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Tax Bills: Senate vs House
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Over the weekend, the Republican Senators successfully passed the bill with a close 51-49 vote. All Democrats and one Republican opposed the bill.

 

The House passed their own bill two weeks ago. There are two things that could happen now: the House of Representatives could just pass the Senate bill the way it is now before President Trump signs it. The second possibility is that both the House and Senate would negotiate on a final legislation. The final legislation would be called a “conference report” which both House and Senate would have to vote on before President Trump signs it.

 

If you are a college student, Gallaudet and RIT/NTID, you will be especially impacted. Those who are most negatively impacted are low income, single, graduate students and teachers. However, this bill will likely benefit you if you have a family, a house, decent income, or own a business.

 

Here is a comparison between the House and Senate bills.

 

Tax Brackets

Currently there are 7 tax brackets, which means there are 7 ranges of income that the government can tax you. The House wants to reduce it to 4 brackets but the Senate wants to keep it at 7.  

 

Corporate Tax Rate

Both bills reduce the rate from the current rate of 35% to 20% the goal is to bring more business back to America.

 

Local/State Income Tax

Currently we pay state taxes. The Senate wants to remove state taxes and increase the federal tax rate to offset the loss and have all americans pay a single tax rate instead. This wouldn’t be good for state funding.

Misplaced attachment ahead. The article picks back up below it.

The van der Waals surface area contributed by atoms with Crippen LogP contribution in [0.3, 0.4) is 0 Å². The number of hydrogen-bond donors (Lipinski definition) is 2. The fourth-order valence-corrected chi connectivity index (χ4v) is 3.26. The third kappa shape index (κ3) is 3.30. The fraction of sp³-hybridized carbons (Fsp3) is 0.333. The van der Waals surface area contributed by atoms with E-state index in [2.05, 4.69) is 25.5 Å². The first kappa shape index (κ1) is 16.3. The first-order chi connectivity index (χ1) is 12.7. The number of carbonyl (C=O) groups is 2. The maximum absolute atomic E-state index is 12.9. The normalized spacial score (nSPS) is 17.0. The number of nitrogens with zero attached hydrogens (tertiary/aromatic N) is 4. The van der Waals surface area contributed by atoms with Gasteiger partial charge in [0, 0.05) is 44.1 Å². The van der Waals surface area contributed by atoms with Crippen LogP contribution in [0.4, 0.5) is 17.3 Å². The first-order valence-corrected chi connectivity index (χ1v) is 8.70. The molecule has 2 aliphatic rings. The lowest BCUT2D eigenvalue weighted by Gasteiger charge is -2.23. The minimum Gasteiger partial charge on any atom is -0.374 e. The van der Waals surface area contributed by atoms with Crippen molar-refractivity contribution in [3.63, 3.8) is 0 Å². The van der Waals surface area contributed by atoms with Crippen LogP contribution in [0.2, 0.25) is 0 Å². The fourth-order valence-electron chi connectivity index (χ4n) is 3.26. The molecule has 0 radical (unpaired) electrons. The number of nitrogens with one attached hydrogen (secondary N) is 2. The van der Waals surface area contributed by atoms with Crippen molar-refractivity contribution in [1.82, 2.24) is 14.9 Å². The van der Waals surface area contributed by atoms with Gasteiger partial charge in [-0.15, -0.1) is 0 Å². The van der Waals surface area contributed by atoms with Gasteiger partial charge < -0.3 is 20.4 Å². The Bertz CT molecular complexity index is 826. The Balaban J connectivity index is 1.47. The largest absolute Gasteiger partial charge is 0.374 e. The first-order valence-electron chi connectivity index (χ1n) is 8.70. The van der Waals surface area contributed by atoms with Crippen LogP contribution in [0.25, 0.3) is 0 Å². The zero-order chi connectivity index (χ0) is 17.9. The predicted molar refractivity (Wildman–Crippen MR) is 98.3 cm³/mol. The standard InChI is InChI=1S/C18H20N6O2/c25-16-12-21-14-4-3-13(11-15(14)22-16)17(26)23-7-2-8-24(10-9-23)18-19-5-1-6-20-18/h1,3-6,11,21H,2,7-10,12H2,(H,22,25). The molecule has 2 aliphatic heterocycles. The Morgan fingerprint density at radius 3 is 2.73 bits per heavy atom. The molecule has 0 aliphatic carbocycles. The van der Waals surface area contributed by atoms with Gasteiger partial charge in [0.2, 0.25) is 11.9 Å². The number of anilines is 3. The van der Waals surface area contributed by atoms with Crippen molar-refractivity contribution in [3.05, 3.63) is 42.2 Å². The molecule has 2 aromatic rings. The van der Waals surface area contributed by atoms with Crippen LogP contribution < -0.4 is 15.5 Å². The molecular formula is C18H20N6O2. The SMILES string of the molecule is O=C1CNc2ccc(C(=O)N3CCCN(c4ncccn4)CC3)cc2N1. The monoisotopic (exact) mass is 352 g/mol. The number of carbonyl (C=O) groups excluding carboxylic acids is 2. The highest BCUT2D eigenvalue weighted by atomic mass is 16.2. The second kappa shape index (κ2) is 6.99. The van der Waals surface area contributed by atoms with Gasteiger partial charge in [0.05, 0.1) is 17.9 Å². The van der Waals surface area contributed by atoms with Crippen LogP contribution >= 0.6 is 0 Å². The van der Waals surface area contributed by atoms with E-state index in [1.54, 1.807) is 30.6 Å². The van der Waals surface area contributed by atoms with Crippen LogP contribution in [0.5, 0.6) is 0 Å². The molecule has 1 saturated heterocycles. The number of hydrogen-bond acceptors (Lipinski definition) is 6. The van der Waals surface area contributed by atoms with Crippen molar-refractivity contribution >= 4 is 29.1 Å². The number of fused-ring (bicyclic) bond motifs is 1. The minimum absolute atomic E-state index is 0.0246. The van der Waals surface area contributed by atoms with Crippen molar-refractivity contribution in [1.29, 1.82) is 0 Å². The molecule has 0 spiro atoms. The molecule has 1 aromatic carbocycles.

Obamacare Mandate

Obamacare has been a hot debate. The Senate wants to eliminate it, but the House wants to keep it.

 

Standard Deduction

Both bills from the House and Senate would almost double the standard deduction. Standard deduction is how much you can deduct from your personal expenses for taxes. Currently an individual can deduct $6,500, a head of a Household can deduct $9,550 a married couple can deduct $13,000.

 

Child Tax Credit

The credit is currently at $1,000. The House would increase the credit by $600 to $1,600 while the Senate wants to increase it from $1,000 to $2,000. This is good for those who have children.

 

New Temporary Family Credit

Both the Senate ($500) and House ($300) want to provide a new temporary family credit. This means that for every child or dependent you have in your Household you’ll be given a tax credit, each dependent will phase out after 5 years. This credit is targeted towards the middle class.

 

Mortgage Interest Deduction

The Senate wants to keep this deduction the way it is now while the House wants to cut deduction from $1 million to $500,000.



Medical Expense Deduction

Currently you can deduct your medical and dental expenses that exceed 10% of your adjusted gross income. The Senate wants to decrease this deduction slightly to 7.5% while the House wants to eliminate it entirely.

 

Teachers Deduction for School Supplies

Teachers who buy their own supplies for their classrooms are allowed a deduction. The Senate wants to increase the deduction by $250 to $500 while the House wants to eliminate it entirely.

 

Graduate Student Tuition Waiver

Currently Graduate students are able to waive the taxation of their tuition. The Senate wants to keep this waiver while the House wants to eliminate it. This has led to several graduate student led protests around the country.

 

Student Loan Interest Deduction

Currently you can deduct the interests of your student loans on your taxes, the Senate wants to keep this deduction, while the House wants to eliminate it.

 

How do you feel about the proposed changes? Please share your thoughts with us.





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